CORONAVIRUS NEWS – UK (10/03/2020)
As of 9am on Tuesday, March 10th, there have been:
- 321 confirmed cases of the coronavirus
- 5 deaths
- 18 complete recoveries
The third fatality of the disease occurred on Sunday (8th March), with a man in his 60s becoming the latest victim to lose his life to the coronavirus. However, it should be noted that this gentleman already had significant underlying health conditions.
EasyJet was just one airline to cancel flights to the badly affected parts of Italy following the implementation of stricter restrictions by the Italian government, while concerned Brits were alarmed that dozens of inbound flights from Italy’s quarantine zones were permitted to land in the UK with no checks for the virus.
The number of active COVID-19 cases is increasing every day and experts are still convinced that it is going to spread significantly. For live updates and advice, pay attention to the coronavirus page on GOV.UK.
Alternatively, a page developed by experts at Johns Hopkins University shows the coronavirus in real-time across the globe, including a heat map displaying the number of active cases, deaths and recoveries.
Coronavirus – UK vs other countries
There are currently 319 confirmed coronavirus cases in the UK, making it the 11th most affected country in the world (and the 6th in Europe). Only Italy, France and Spain have more recorded deaths than the UK in Europe.
Following an emergency Cobra meeting on Monday (9th March), a statement from Number 10 insists that some of the more extreme measures being undertaken by other countries, such as social distancing, will not yet be introduced.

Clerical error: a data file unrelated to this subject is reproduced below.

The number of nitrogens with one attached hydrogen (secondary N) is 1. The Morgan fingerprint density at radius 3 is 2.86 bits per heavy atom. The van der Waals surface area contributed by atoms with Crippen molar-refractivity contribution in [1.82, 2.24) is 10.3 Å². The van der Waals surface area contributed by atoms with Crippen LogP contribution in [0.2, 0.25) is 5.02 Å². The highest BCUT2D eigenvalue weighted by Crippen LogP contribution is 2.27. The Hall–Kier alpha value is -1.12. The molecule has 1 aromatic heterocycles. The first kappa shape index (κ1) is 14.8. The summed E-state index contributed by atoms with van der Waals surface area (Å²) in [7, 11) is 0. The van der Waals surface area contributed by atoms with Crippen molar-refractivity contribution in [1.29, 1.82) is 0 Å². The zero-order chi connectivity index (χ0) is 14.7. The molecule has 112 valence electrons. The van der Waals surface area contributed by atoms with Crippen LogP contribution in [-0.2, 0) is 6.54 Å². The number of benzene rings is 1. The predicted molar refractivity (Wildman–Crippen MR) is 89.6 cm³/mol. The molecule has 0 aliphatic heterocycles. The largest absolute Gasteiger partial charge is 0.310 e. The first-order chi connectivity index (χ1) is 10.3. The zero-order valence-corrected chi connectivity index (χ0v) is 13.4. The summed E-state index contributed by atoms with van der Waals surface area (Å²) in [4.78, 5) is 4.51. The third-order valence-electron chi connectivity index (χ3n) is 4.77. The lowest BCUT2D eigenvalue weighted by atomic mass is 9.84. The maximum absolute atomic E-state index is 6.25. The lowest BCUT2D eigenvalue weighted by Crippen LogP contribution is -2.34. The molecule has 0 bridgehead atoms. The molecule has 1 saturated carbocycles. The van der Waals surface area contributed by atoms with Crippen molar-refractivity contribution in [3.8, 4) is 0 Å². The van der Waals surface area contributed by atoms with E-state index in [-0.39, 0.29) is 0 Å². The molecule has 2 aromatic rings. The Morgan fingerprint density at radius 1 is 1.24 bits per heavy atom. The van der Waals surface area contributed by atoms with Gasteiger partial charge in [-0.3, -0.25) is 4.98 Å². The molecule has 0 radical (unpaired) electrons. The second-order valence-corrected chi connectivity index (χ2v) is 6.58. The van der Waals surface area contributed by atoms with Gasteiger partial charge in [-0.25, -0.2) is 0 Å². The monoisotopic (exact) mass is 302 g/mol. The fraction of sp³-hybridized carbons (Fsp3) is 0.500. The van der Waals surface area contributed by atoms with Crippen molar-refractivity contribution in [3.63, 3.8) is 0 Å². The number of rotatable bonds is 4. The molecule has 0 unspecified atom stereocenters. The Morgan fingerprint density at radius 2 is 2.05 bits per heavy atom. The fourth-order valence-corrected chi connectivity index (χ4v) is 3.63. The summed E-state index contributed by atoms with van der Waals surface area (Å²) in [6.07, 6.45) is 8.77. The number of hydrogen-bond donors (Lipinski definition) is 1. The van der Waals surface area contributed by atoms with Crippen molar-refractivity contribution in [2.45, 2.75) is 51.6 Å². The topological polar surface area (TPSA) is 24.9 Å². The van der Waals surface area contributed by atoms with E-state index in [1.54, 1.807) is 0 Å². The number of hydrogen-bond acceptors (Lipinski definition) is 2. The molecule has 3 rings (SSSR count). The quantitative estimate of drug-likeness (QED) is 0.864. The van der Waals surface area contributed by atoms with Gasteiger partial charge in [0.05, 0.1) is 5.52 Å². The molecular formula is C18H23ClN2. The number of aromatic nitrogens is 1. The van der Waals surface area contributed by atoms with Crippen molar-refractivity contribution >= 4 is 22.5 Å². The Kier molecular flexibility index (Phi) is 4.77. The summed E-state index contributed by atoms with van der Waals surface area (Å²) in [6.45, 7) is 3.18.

It did admit, however, that the virus was likely to spread “in a significant way” and future school closures and event cancellations have been considered. Employers could also be encouraged to allow people to work from home to avoid crowded public transport routes.
As it stands, the only people being advised to self-isolate are those who have recently returned from ‘locked down’ areas like Northern Italy or China – those who have returned from elsewhere should only self-isolate if, upon returning, they begin to experience the various symptoms of COVID-19.
Despite the relatively relaxed approach to protecting against the coronavirus, a spokesperson for the European Centre for Disease Prevention and Control has warned of the similarities between the UK’s current situation and that of Italy just weeks ago – the latter is now on lockdown with more than 9,100 confirmed cases and 463 deaths.
Who is vulnerable to the coronavirus?
Anybody can be diagnosed with the coronavirus, but there are select individuals who are more likely to contract the disease. There are also individuals who are at an increased risk of the coronavirus developing into a life-threatening condition.
Those who are deemed to be at a higher risk of contracting COVID-19 include:
- The elderly
- Those with weakened or compromised immune systems
- Those with underlying medical conditions like asthma, diabetes or heart disease